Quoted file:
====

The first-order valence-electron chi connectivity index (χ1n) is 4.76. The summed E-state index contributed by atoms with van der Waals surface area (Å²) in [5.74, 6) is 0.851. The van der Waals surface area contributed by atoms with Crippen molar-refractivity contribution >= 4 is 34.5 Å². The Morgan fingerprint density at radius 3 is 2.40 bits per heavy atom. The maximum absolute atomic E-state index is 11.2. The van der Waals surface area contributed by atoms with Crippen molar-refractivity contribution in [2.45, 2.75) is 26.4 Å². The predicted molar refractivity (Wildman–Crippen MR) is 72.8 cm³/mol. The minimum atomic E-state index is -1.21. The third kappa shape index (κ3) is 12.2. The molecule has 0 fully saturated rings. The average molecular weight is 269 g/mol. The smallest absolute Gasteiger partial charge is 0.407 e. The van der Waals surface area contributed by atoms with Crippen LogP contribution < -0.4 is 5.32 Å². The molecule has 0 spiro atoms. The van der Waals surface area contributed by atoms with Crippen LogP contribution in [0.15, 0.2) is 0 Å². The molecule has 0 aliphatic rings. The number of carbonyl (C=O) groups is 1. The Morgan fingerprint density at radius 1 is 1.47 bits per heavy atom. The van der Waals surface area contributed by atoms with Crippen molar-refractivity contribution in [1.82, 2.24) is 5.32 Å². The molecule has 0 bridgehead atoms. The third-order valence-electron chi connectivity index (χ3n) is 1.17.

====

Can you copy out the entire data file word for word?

The first-order valence-electron chi connectivity index (χ1n) is 4.76. The summed E-state index contributed by atoms with van der Waals surface area (Å²) in [5.74, 6) is 0.851. The van der Waals surface area contributed by atoms with Crippen molar-refractivity contribution >= 4 is 34.5 Å². The Morgan fingerprint density at radius 3 is 2.40 bits per heavy atom. The maximum absolute atomic E-state index is 11.2. The van der Waals surface area contributed by atoms with Crippen molar-refractivity contribution in [2.45, 2.75) is 26.4 Å². The predicted molar refractivity (Wildman–Crippen MR) is 72.8 cm³/mol. The minimum atomic E-state index is -1.21. The third kappa shape index (κ3) is 12.2. The molecule has 0 fully saturated rings. The average molecular weight is 269 g/mol. The smallest absolute Gasteiger partial charge is 0.407 e. The van der Waals surface area contributed by atoms with Crippen LogP contribution < -0.4 is 5.32 Å². The molecule has 0 spiro atoms. The van der Waals surface area contributed by atoms with Crippen LogP contribution in [0.15, 0.2) is 0 Å². The molecule has 0 aliphatic rings. The number of carbonyl (C=O) groups is 1. The Morgan fingerprint density at radius 1 is 1.47 bits per heavy atom. The van der Waals surface area contributed by atoms with Crippen molar-refractivity contribution in [1.82, 2.24) is 5.32 Å². The molecule has 0 bridgehead atoms. The third-order valence-electron chi connectivity index (χ3n) is 1.17.